community center or living far away from Navajoland, whether working, in school,

or serving in the armed forces in a foreign country."

OCCAM, which is paying for the president's trip, was created in 1997 by UNESCO -- the United Nations Educational, Scientific and Cultural Organization. Since then,

OCCAM has promoted UN values of peace, tolerance and human rights in the fields

of all audiovisual means of communication.

Earlier this year, OCCAM was granted Special Consultative Status by the Economic

and Social Council of the UN and is currently active in more than 15 countries, with

an antenna in Window Rock and one in Antalya, Turkey.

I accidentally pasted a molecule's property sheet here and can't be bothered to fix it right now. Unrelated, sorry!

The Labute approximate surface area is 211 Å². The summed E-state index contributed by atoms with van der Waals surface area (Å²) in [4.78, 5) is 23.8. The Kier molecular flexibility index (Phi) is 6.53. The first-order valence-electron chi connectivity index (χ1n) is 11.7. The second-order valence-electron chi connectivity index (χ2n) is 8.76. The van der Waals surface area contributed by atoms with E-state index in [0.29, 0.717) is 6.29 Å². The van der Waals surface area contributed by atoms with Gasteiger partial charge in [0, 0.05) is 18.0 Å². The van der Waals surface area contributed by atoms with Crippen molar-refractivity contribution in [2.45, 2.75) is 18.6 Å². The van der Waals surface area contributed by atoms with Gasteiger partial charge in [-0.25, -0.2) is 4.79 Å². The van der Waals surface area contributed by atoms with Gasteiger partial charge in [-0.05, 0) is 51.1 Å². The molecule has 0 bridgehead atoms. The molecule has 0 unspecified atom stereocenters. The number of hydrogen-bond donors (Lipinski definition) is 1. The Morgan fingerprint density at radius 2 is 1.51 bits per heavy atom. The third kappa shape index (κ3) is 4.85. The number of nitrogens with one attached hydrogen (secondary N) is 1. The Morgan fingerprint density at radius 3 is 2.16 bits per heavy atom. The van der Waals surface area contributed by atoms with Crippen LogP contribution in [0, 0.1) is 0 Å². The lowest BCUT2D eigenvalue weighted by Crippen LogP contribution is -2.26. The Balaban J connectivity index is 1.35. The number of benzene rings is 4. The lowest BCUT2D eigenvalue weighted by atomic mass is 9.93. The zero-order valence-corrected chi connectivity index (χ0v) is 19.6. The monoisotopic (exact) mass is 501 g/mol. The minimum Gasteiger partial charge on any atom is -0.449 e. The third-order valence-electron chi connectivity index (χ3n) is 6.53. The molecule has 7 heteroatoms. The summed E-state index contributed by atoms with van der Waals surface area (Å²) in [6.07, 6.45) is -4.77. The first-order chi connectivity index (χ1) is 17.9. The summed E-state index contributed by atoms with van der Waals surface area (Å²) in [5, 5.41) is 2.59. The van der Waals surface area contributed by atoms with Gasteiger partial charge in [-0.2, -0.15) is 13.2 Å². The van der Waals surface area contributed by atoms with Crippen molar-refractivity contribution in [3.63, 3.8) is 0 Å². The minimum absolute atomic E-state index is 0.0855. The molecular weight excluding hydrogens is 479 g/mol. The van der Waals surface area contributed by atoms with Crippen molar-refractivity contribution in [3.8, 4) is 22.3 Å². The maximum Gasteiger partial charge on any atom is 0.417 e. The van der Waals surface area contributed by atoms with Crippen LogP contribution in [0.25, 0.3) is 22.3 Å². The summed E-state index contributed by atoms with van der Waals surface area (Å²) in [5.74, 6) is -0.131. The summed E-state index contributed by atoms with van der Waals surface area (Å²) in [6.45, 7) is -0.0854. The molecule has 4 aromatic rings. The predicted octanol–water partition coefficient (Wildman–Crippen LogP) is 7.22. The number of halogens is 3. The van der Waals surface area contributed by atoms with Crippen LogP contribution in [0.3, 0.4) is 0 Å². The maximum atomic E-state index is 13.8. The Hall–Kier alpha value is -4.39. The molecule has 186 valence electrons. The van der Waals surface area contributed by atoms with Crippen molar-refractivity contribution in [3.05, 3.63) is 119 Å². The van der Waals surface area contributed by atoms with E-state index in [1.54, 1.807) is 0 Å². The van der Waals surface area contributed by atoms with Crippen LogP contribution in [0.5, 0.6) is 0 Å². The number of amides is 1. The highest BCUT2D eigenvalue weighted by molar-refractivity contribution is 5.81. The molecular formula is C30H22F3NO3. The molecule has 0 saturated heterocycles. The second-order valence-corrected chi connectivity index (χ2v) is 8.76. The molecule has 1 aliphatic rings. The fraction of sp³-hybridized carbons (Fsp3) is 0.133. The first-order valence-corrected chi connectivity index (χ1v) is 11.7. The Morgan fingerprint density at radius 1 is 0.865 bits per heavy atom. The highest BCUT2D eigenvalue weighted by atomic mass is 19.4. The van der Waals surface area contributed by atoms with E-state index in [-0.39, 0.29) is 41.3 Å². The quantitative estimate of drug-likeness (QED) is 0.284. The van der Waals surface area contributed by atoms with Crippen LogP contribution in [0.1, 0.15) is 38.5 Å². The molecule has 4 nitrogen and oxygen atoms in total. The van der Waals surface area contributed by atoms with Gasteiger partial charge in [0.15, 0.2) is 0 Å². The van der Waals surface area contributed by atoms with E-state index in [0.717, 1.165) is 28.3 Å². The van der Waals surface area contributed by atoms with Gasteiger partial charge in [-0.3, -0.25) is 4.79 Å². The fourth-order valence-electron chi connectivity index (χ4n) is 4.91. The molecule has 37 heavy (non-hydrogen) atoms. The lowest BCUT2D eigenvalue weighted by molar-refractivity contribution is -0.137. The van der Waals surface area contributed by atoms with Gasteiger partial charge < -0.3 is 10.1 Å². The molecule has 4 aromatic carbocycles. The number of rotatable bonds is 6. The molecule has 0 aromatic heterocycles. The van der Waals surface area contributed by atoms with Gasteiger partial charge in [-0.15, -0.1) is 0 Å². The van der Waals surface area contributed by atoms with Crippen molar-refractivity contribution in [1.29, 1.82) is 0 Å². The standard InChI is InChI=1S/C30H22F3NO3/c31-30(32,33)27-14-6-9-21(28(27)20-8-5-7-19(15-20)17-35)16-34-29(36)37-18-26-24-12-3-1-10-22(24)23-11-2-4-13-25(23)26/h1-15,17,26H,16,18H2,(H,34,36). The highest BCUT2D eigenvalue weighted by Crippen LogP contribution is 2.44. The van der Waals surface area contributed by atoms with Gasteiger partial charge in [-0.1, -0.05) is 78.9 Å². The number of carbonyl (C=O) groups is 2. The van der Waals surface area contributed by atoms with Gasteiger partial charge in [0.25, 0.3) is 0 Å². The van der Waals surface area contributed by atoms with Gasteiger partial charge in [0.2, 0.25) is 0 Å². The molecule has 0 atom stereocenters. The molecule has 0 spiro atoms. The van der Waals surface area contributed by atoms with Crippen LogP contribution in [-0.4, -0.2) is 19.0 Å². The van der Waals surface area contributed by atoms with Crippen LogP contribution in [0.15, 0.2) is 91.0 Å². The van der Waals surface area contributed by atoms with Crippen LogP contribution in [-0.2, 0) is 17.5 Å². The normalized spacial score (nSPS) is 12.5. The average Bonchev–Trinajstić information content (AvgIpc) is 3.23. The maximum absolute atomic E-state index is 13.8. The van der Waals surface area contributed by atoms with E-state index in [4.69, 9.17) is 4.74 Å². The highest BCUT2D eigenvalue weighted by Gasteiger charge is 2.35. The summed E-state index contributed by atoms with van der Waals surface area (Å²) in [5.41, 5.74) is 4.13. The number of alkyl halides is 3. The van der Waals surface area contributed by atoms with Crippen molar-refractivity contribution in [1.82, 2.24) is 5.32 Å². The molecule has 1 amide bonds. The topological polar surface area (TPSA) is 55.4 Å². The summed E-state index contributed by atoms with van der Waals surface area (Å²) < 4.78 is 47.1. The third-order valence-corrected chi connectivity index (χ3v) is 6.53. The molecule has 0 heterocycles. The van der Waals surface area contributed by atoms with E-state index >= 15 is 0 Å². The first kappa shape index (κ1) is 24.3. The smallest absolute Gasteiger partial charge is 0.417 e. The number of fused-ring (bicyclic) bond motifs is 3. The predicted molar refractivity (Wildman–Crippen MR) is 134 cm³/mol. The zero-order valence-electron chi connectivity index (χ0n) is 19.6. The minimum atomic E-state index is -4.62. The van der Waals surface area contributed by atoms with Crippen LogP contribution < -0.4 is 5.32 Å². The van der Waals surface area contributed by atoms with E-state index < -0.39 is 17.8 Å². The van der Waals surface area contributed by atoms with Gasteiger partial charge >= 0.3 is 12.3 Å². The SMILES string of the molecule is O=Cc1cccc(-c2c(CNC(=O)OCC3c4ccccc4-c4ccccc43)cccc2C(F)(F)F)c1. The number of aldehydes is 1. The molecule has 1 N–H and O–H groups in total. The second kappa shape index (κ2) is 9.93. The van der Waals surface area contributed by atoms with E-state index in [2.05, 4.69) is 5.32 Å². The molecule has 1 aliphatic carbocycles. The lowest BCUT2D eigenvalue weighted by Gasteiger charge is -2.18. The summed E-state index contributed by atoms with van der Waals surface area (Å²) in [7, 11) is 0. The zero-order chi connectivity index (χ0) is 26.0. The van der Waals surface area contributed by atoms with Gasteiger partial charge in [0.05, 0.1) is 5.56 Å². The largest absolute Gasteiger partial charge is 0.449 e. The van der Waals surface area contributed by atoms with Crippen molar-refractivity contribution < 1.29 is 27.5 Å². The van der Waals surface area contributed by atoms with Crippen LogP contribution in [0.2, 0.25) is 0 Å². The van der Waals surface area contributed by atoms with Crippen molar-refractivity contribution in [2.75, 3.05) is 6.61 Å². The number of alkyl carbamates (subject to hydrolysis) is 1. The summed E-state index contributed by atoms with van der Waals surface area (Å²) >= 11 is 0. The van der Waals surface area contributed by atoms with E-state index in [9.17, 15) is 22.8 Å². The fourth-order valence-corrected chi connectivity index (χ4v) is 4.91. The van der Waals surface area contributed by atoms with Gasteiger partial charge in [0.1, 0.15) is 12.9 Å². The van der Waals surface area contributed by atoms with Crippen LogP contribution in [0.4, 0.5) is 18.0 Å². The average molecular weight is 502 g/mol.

The road to Tunis has taken nearly two years and began in 2003 in Geneva. There, nearly 50 heads of state and dozens of government officials from 175 countries adopted the WSIS Declaration of Principles and plan of action.

Last March, President Shirley addressed the UN International Indigenous Preparatory Meeting for WSIS in Ottawa, Canada. There, the UN created the

International Indigenous Steering Committee which the Navajo Nation joined and

which President Shirley was asked to co-chair.

In June, President Shirley sent his Chief of Staff, Patrick Sandoval, to represent him

at the IPSC meeting in Brazil. This resulted in a MOU which the Navajo Nation signed to bring a model of the Navajo satellite-based network to 300-to-1,100

Brazilian indigenous sites.

The project is expected to begin a major job creation initiative for Navajo people